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RI Archives: Arts

View past Visual Art articles.

View all past Arts articles.


The Moviehouse

Hotchkiss School

Johnnycake Books

The Mount

Basilica Hudson

BPA

Crnwell Capital Steps

Art Omi

Chatham Rewraps

CEWM

Tannery Pond

Vassar art museum

Mahaiwe

Music and More

Norman ROckwell

Tri Arts

Wassaic Project

[See more Art articles]

Carrie Haddad Opens a Brave New Photography Gallery

Rural Intelligence Arts

Since she opened her first gallery in Hudson in 1991, Carrie Haddad has been exhibiting photography as well as paintings, most recently in her eponymous gallery at 622 Warren Street.  “I have a history of showing photography and an audience for it,” she says. “But it’s hard to mix photography with paintings.  The photographs are fantastic, but when they are next to a rich oil painting—it’s hard to compete with all that glistening and texture.”

So to give it its due, photography needed a gallery of its own.  Now.  Just when everyone else is swearing off risk.  A giant leap of faith?  “Maybe it’s just smart,” says Haddad.  “With the digital age, photography is so popular—it has such a broad audience.  The 300 block of Warren is where I started with my first gallery.  It’s good to be on the same block as Nicole Fiacco Gallery and with the John Davis Gallery just up the street.  There are three or four restaurants.  We’re going to be open late, until 9, on weekends.  In summer it might be more nights.”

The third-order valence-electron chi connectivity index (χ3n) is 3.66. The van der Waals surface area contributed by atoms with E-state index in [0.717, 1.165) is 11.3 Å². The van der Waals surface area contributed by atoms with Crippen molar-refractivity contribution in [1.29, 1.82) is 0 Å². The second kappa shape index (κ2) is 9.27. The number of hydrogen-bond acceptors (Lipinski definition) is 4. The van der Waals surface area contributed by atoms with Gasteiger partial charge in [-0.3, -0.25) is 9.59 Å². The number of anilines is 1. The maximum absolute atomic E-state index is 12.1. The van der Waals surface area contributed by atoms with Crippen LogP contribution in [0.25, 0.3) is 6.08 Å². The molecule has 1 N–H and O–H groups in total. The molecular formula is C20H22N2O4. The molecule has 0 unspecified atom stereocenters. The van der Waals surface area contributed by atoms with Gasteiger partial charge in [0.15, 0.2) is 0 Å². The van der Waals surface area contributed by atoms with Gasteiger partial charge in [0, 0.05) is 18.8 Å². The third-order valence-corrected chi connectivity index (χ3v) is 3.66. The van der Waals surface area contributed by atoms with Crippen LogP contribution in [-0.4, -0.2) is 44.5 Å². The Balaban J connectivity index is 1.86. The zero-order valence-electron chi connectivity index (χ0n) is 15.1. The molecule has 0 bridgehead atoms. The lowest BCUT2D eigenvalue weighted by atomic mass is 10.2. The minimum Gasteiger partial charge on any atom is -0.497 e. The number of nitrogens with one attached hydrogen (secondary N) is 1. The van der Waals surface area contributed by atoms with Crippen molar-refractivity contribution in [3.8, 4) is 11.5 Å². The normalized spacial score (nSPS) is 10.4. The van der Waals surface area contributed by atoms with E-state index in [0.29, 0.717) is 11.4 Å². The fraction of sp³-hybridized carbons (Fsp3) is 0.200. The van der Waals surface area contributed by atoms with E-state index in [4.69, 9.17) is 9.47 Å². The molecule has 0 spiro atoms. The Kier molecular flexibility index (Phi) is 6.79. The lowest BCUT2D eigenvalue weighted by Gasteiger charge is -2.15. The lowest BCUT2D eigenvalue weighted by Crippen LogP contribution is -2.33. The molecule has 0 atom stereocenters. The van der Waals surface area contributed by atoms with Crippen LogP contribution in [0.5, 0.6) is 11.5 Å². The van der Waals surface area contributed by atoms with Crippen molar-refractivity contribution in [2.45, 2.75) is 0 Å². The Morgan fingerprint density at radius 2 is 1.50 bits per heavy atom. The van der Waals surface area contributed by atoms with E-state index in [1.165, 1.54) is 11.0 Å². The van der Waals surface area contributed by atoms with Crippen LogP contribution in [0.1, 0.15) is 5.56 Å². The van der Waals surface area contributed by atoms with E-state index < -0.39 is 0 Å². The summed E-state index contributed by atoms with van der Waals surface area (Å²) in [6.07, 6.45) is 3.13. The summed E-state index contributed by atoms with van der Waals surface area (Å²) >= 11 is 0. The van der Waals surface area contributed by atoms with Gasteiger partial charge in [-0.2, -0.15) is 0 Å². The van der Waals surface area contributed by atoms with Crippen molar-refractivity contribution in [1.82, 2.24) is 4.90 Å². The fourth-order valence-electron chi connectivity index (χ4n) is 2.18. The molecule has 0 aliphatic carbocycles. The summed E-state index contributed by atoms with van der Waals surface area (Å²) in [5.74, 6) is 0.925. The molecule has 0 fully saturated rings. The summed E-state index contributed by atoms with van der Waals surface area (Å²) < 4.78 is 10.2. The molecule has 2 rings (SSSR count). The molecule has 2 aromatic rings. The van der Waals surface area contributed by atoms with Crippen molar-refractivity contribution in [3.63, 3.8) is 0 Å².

Appropriately, the inaugural exhibition, which opens this Saturday evening and runs through January 11, is a study in expansiveness.  Curated by Haddad’s colleague Melissa Stafford, the show borrows its title from a 2003 song by the band The Postal Service that later was on the soundtrack of the film Garden StateSuch Great Heights contains a line that says, “everything looks perfect from far away.”  Says Stafford, “I wanted to do something really positive.” 

Rural Intelligence Arts
Five photographers work will be featured, including John Griebsch’s aerial landscapes (“Wheatfield and Tractor”, above), Jefferson Hayman’s nostaligia-inducing photographs of airships floating in the New York City sky (right), and works by photographers Vincent Laforet and Keith Loutit, both of whom use tilt-shift lenses to distort their images’ depth of field.  Loutit pushes the envelope by using time-lapse photography to make thousands of stills, which he then turns into videos.  The team Kahn & Selesnick, who photograph their own elaborably staged semi-fictional historical narratives, will also be in the show.
   
Carrie Haddad Photographs
318 Warren Street; 518 828 7655
Opening reception Saturday, November 29, 6 - 8 p.m.
Gallery hours: Thursday - Saturday 10 a.m. - 9 p.m.
Sunday & Monday 10 a.m. - 6 p.m.

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Posted by Marilyn Bethany on 11/24/08 at 07:12 AM • Permalink